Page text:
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Employers’ body confirms community pharmacy conditions are damaging employees’ mental health

The body representing all community pharmacy employers in England has publicly acknowledged that many pharmacies are understaffed and that conditions are causing stress and adversely impacting the mental health of employees.

Fri 21st April 2023 The PDA

It is an employer’s duty to protect the health, safety and welfare of their employees and other people who might be affected by their work activities. Employers must do whatever is reasonably practicable to achieve this. This means making sure that workers and others are protected from any risks arising from work activities. Yet, in an unusual move for a body representing employers, the Pharmaceutical Services Negotiating Committee (PSNC) has published a report which acknowledges that working in community pharmacy is having a negative impact on the mental health and wellbeing of some employees.

The PSNC (soon to be renamed Community Pharmacy England) is recognised by the Secretary of State for Health and Social Care as the body that represents NHS pharmacy contractors in England. The PSNC says the report reflects the extreme levels of stress that pharmacy teams and businesses are currently experiencing.

This acknowledgement is not news to pharmacists or the PDA, who has been consistently highlighting the issues of workplace pressures through their campaigning around the Safer Pharmacies Charter and through surveys looking specifically at health and safety in the workplace which demonstrate worrying impacts on its members’ mental health and wellbeing. However, this is the first time that an employers’ body has explicitly accepted this is the case so publicly.

Many pharmacists regularly experience issues such as inadequate staffing levels, system failures and disruption caused when medicines are out of stock, as well as facing threats of violence and abuse from patients.

The PDA believes this is why so many pharmacists decide to reduce their hours, become locums, or leave the sector entirely. It is these working conditions that cause recruitment and retention issues for community pharmacy at a time when there are more registered pharmacists than ever before.

This situation is now confirmed by the PSNC’s own research, which confirms that “many [community pharmacies] are operating understaffed” and that “…many pharmacy staff (81%) say they are struggling to cope due to a significant rise in workload, with 78% reporting that their work is having a negative impact on their mental health and wellbeing.”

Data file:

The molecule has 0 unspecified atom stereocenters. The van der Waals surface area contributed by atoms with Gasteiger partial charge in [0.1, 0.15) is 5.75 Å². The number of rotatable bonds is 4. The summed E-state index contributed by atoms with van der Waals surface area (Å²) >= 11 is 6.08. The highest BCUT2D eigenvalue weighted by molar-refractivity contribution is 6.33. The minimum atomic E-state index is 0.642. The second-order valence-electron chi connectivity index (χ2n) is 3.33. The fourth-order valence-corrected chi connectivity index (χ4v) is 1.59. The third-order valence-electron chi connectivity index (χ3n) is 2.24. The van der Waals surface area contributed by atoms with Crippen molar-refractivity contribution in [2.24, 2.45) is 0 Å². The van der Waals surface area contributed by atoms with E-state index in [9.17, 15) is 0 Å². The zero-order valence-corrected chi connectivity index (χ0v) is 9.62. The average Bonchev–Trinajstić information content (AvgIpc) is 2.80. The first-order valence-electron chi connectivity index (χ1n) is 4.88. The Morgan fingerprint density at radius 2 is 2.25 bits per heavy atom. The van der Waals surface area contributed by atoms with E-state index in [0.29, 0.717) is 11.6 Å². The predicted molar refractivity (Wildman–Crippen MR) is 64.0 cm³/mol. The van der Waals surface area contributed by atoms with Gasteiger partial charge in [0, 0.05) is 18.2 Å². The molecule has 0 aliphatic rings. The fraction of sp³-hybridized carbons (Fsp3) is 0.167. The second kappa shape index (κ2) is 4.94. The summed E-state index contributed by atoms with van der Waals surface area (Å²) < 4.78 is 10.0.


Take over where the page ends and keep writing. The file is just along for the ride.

Alison Jones, PDA Director of Policy said, “This contribution from the PSNC is worrying but not at all surprising. We raise these concerns consistently with employers and other stakeholders as we hear from pharmacists about their levels of stress due to workplace conditions, and how work is impacting on their health and wellbeing. 

It seems only right in Stress Awareness Month that these issues are highlighted once again and that those responsible for workplace health and safety, which includes mental health and wellbeing, take action to address this as a matter of urgency.”

In addition to acting to highlight and prevent such unsafe working conditions, the PDA is also a proud supporter of Pharmacist Support, a charity which provides a wide variety of free and confidential support services including specialist advice, counselling, peer support, and their Wardley Wellbeing Service.

Alison concluded, “While the PDA supports appropriate funding of pharmaceutical services contracts and agrees that NHS England needs to pay more; employers must nevertheless comply with the law and protect employees from unsafe workplace conditions. That the PSNC are acknowledging the current situation on behalf of its members should be a step closer to improving working conditions for pharmacists and their teams, we hope to engage in dialogue with the PSNC to help make this happen.”

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